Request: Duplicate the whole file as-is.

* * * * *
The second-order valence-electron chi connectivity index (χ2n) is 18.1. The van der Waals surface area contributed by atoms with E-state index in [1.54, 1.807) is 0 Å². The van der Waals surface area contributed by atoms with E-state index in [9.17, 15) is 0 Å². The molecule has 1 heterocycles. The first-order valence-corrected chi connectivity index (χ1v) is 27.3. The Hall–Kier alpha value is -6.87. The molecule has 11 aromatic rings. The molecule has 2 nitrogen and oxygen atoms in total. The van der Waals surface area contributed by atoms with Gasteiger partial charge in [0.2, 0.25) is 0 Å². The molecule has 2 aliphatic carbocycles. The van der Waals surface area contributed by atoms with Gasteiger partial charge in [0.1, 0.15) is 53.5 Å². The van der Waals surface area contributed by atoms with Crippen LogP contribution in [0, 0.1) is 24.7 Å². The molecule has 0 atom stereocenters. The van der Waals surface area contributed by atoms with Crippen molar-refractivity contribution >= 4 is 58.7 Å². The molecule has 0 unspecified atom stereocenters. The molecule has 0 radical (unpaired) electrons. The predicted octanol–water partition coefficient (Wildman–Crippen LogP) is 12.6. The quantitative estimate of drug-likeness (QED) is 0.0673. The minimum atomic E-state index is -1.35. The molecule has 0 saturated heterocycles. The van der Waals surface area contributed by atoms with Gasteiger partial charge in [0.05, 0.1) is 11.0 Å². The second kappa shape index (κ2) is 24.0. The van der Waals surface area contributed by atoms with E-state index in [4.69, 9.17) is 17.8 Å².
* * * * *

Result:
The second-order valence-electron chi connectivity index (χ2n) is 18.1. The van der Waals surface area contributed by atoms with E-state index in [1.54, 1.807) is 0 Å². The van der Waals surface area contributed by atoms with E-state index in [9.17, 15) is 0 Å². The molecule has 1 heterocycles. The first-order valence-corrected chi connectivity index (χ1v) is 27.3. The Hall–Kier alpha value is -6.87. The molecule has 11 aromatic rings. The molecule has 2 nitrogen and oxygen atoms in total. The van der Waals surface area contributed by atoms with Gasteiger partial charge in [0.2, 0.25) is 0 Å². The molecule has 2 aliphatic carbocycles. The van der Waals surface area contributed by atoms with Gasteiger partial charge in [0.1, 0.15) is 53.5 Å². The van der Waals surface area contributed by atoms with Crippen LogP contribution in [0, 0.1) is 24.7 Å². The molecule has 0 atom stereocenters. The van der Waals surface area contributed by atoms with Crippen molar-refractivity contribution >= 4 is 58.7 Å². The molecule has 0 unspecified atom stereocenters. The molecule has 0 radical (unpaired) electrons. The predicted octanol–water partition coefficient (Wildman–Crippen LogP) is 12.6. The quantitative estimate of drug-likeness (QED) is 0.0673. The minimum atomic E-state index is -1.35. The molecule has 0 saturated heterocycles. The van der Waals surface area contributed by atoms with Gasteiger partial charge in [0.05, 0.1) is 11.0 Å². The second kappa shape index (κ2) is 24.0. The van der Waals surface area contributed by atoms with E-state index in [4.69, 9.17) is 17.8 Å².